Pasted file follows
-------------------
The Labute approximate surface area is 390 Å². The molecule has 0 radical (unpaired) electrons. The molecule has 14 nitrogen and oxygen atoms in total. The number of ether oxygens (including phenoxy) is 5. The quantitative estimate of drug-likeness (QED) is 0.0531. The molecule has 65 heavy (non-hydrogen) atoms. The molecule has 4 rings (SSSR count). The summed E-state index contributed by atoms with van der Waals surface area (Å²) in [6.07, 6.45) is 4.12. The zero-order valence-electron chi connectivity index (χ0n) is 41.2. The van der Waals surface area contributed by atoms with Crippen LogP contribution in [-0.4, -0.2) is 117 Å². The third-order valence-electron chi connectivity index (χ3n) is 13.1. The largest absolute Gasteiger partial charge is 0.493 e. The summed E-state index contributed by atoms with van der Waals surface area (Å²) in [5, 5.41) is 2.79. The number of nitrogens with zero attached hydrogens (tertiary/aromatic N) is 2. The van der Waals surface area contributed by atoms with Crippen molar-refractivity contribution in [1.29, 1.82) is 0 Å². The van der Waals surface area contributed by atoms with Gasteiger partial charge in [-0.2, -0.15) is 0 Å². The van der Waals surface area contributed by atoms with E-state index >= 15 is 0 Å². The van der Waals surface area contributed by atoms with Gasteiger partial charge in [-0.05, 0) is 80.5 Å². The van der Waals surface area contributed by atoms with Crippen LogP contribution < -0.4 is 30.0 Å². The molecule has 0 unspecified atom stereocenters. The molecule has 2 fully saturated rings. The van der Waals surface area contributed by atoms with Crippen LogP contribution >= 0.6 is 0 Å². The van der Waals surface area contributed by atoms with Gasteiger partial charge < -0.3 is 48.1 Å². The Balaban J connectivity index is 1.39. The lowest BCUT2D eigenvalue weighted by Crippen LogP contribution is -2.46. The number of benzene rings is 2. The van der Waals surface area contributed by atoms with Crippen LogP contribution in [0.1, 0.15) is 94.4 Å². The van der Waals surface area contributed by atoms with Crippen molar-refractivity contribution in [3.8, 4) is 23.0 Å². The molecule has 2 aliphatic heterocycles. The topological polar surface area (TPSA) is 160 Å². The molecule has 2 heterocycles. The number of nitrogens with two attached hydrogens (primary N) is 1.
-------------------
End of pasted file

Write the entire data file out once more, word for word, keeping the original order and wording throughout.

The Labute approximate surface area is 390 Å². The molecule has 0 radical (unpaired) electrons. The molecule has 14 nitrogen and oxygen atoms in total. The number of ether oxygens (including phenoxy) is 5. The quantitative estimate of drug-likeness (QED) is 0.0531. The molecule has 65 heavy (non-hydrogen) atoms. The molecule has 4 rings (SSSR count). The summed E-state index contributed by atoms with van der Waals surface area (Å²) in [6.07, 6.45) is 4.12. The zero-order valence-electron chi connectivity index (χ0n) is 41.2. The van der Waals surface area contributed by atoms with Crippen LogP contribution in [-0.4, -0.2) is 117 Å². The third-order valence-electron chi connectivity index (χ3n) is 13.1. The largest absolute Gasteiger partial charge is 0.493 e. The summed E-state index contributed by atoms with van der Waals surface area (Å²) in [5, 5.41) is 2.79. The number of nitrogens with zero attached hydrogens (tertiary/aromatic N) is 2. The van der Waals surface area contributed by atoms with Crippen molar-refractivity contribution in [1.29, 1.82) is 0 Å². The van der Waals surface area contributed by atoms with Gasteiger partial charge in [-0.2, -0.15) is 0 Å². The van der Waals surface area contributed by atoms with E-state index >= 15 is 0 Å². The van der Waals surface area contributed by atoms with Gasteiger partial charge in [-0.05, 0) is 80.5 Å². The van der Waals surface area contributed by atoms with Crippen LogP contribution < -0.4 is 30.0 Å². The molecule has 0 unspecified atom stereocenters. The molecule has 2 fully saturated rings. The van der Waals surface area contributed by atoms with Crippen LogP contribution >= 0.6 is 0 Å². The van der Waals surface area contributed by atoms with Gasteiger partial charge < -0.3 is 48.1 Å². The Balaban J connectivity index is 1.39. The lowest BCUT2D eigenvalue weighted by Crippen LogP contribution is -2.46. The number of benzene rings is 2. The van der Waals surface area contributed by atoms with Crippen LogP contribution in [0.1, 0.15) is 94.4 Å². The van der Waals surface area contributed by atoms with Crippen molar-refractivity contribution in [3.8, 4) is 23.0 Å². The molecule has 2 aliphatic heterocycles. The topological polar surface area (TPSA) is 160 Å². The molecule has 2 heterocycles. The number of nitrogens with two attached hydrogens (primary N) is 1.